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Kids Just Want to Ride Act gaining momentum

PICKERINGTON, Ohio — Some 37 federal lawmakers have declared their support for H.R. 412, the Kids Just Want to Ride Act, the American Motorcyclist Association (AMA) reports.

Attracting bi-partisan attention, the bill was introduced by Rep. Denny Rehberg (R-Mont.). It seeks to exempt kids’ off-highway vehicles (OHVs) from the Consumer Product Safety Improvement Act (CPSIA) of 2008 — also known as the lead law — that imposes a de facto ban on the sale of those vehicles at the end of the year.

The CPSIA took effect Feb. 10, 2009 but the Consumer Product Safety Commission (CPSC), the federal agency responsible for implementing the law, has delayed enforcement of key portions until the end of 2011.

“The Consumer Product Safety Improvement Act is an important law with many provisions that help protect our children against toys with lead they may put in their mouth or ingest,” said Rep. Mike Ross (D-Ark.), who is among those who recently signed on to support H.R. 412. “However, the law did not create a necessary exemption for youth-model motorcycles and ATVs, which do contain some lead in the engines and battery compartments and which children are highly unlikely to put in their mouths.

“This small change to the law will help ensure youth-model motorcycles and ATVs are not pulled from the shelves and remain available to the parents of children who wish to ride appropriately sized vehicles designed just for them that already meet government safety guidelines,” Ross said.

Ed Moreland, AMA senior vice president for government relations, noted that it’s very important for lawmakers to cosponsor the legislation to increase its chances of passage.

“It’s been proven that lawmakers listen to the voices of AMA members and members of the AMA’s sister organization, the All-Terrain Vehicle Association (ATVA),” Moreland said. “It’s critical that everyone who supports responsible motorized outdoor recreation for children contact their lawmakers to support this legislation so that we can stop the ban.”

The easiest way to contact lawmakers is through the Rights section of the AMA website at

The CPSIA bans the making, importing, distributing or selling of any product intended for children 12 and under that contains more than a specified amount of lead in any accessible part. It also requires all children’s products undergo periodic testing by independent laboratories approved by the CPSC.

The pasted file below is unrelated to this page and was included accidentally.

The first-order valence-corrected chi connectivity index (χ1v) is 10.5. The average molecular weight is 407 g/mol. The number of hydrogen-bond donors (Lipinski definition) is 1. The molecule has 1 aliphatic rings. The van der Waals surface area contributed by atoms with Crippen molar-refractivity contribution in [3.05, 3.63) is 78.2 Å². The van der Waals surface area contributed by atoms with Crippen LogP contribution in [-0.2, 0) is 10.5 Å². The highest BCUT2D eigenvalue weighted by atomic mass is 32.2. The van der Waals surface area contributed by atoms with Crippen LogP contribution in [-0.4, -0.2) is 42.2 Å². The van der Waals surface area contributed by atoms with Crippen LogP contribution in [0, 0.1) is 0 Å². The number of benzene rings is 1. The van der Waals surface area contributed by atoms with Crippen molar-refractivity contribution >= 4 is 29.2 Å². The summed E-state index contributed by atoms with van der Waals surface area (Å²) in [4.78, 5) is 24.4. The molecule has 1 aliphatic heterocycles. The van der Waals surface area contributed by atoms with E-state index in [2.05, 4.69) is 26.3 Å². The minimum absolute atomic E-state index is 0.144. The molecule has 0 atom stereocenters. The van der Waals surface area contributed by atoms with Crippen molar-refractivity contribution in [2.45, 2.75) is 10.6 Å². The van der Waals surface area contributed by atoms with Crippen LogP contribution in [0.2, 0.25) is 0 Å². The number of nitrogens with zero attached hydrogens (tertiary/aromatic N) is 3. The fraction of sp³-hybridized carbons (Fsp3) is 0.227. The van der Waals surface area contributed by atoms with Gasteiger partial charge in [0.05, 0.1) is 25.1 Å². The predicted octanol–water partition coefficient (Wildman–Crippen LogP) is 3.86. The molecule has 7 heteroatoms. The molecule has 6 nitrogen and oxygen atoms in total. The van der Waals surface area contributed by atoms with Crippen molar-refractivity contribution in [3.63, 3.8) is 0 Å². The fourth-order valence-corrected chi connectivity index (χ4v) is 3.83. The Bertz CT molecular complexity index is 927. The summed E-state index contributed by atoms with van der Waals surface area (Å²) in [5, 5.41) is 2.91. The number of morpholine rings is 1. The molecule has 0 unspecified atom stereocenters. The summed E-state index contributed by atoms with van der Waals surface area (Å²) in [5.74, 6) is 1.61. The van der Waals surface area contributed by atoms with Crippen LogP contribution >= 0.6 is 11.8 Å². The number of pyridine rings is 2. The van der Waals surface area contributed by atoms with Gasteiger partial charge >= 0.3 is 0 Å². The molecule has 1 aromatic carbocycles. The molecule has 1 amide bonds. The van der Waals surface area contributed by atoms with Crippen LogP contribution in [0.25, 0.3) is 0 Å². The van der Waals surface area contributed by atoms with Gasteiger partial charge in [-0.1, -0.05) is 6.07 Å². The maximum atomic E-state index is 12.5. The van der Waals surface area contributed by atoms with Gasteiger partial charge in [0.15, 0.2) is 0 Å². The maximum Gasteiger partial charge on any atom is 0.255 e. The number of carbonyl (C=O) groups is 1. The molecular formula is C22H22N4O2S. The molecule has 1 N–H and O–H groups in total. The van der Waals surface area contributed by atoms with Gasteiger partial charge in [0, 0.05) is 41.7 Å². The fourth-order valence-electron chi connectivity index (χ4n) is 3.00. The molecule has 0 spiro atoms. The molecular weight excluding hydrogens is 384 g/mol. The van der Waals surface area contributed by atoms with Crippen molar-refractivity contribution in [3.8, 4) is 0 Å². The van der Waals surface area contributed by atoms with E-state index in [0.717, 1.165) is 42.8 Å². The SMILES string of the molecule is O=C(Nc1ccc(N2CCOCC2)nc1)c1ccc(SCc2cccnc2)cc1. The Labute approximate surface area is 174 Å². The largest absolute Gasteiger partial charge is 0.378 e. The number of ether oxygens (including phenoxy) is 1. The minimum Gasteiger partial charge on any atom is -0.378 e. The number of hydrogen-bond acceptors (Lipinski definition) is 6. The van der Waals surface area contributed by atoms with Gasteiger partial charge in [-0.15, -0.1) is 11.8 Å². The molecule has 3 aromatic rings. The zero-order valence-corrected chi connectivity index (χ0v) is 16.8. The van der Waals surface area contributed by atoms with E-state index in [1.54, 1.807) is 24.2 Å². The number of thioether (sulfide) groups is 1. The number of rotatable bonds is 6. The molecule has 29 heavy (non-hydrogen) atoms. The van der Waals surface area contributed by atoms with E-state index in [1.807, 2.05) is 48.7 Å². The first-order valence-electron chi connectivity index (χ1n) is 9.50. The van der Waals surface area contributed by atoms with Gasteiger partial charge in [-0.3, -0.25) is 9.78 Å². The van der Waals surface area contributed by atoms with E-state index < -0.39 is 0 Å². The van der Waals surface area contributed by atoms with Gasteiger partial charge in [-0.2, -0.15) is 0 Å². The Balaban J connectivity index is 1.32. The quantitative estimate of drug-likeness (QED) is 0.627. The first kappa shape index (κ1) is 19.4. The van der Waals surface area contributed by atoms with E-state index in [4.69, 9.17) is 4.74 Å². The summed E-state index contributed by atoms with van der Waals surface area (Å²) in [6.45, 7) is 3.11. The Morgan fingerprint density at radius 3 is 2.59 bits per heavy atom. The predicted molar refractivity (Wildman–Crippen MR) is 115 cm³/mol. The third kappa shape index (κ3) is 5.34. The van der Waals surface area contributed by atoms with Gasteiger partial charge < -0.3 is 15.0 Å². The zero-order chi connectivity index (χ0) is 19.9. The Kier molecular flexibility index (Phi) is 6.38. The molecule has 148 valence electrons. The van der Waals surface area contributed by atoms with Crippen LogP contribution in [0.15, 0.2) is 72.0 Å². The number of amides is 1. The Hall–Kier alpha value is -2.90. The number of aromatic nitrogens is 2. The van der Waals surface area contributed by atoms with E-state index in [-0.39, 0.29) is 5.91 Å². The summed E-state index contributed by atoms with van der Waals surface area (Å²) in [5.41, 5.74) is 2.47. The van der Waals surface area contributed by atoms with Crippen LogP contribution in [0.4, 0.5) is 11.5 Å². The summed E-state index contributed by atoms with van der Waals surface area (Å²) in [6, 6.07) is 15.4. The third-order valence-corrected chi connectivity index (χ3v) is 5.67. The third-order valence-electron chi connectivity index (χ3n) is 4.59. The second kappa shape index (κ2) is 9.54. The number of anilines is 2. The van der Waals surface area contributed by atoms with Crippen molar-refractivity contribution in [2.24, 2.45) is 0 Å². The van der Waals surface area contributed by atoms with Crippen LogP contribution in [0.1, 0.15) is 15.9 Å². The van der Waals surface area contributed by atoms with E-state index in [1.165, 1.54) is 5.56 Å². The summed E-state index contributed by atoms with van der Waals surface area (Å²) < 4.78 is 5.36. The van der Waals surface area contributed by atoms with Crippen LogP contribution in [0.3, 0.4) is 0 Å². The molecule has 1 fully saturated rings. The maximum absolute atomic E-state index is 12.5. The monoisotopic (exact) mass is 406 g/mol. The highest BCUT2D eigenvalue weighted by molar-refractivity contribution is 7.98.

The CPSC has delayed enforcing key portions of the law until after the end of the year. Unless the CPSIA is changed by then, the sale of child-sized dirtbikes and ATVs will effectively be banned.

Among others cosponsoring the Kids Just Want to Ride bill are Reps. Mike Simpson (R-Idaho), Adam Kinzinger (R-Ill.) and David McKinley (R-W.Va.).

“The Consumer Product Safety Improvement Act (CSPIA) law is overreaching its initial intent, which was to prevent children from ingesting lead contained in toys, jewelry and similar harmful items, not to keep children off of OHVs that contain small amounts of lead in certain mechanical components,” Simpson said. “Parents must be aware of the dangers that lead exposure poses for children, and young OHV users must be made aware of these dangers just as they are made aware of the dangers of using an OHV in the first place.
“I will continue to strongly support robust consumer protections on any product that comes into contact with children, but an outright ban of children’s OHVs is not the solution,” he said. “With many new laws, problems are uncovered in the implementation that were not anticipated or intended during their formation. A balance must be struck to ensure that children are protected without unfairly burdening retailers.”
Kinzinger said: “Banning children from using appropriate child-sized off-highway vehicles prevents kids from using the proper vehicles that were designed to keep them safe. As a cosponsor of the Kids Just Want to Ride Act, we must eliminate any risk that pushes children toward riding oversized vehicles that are nearly impossible for a young rider to safely control.”

Said McKinley: “I applaud Congressman Rehberg’s efforts and am proud to cosponsor this legislation to look out for the best interests of our young people. I look forward to fighting for passage of this legislation in my role as a member of the Commerce, Manufacturing and Trade Subcommittee on the House Energy and Commerce Committee.”

Other lawmakers cosponsoring H.R. 412 are Reps. Rodney Alexander (R-La.), Roscoe Bartlett (R-Md.), Leonard Boswell (D-Iowa), Michael Burgess (R-Texas), Ken Calvert (R-Calif.), Jerry Costello (D-Ill.), Geoff Davis (R-Ky.), John Duncan (R-Tenn.), Sam Graves (R-Mo.), Tim Griffin (R-Ark.), Richard Hanna (R-N.Y.), Doc Hastings (R-Wash.), Wally Herger (R-Calif.), Duncan Hunter (R-Calif.), Walter Jones (R-N.C.), Doug Lamborn (R-Colo.), David Loebsack (D-Iowa), Cynthia Lummis (R-Wyo.), Tom McClintock (R-Calif.) and Thaddeus McCotter (R-Mich.).

Also, Reps. Howard McKeon (R-Calif.), Ron Paul (R-Texas), Aaron Schock (R-Ill.), Jim Sensenbrenner (R-Wis.), John Shimkus (R-Ill.), Adam Smith (D-Wash.), Adrian Smith (R-Neb.), Lee Terry (R-Neb.), Glenn Thompson (R-Pa.), Tim Walberg (R-Mich.), Timothy Walz (D-Minn.), Lynn Westmoreland (R-Ga.) and Don Young (R-Alaska).

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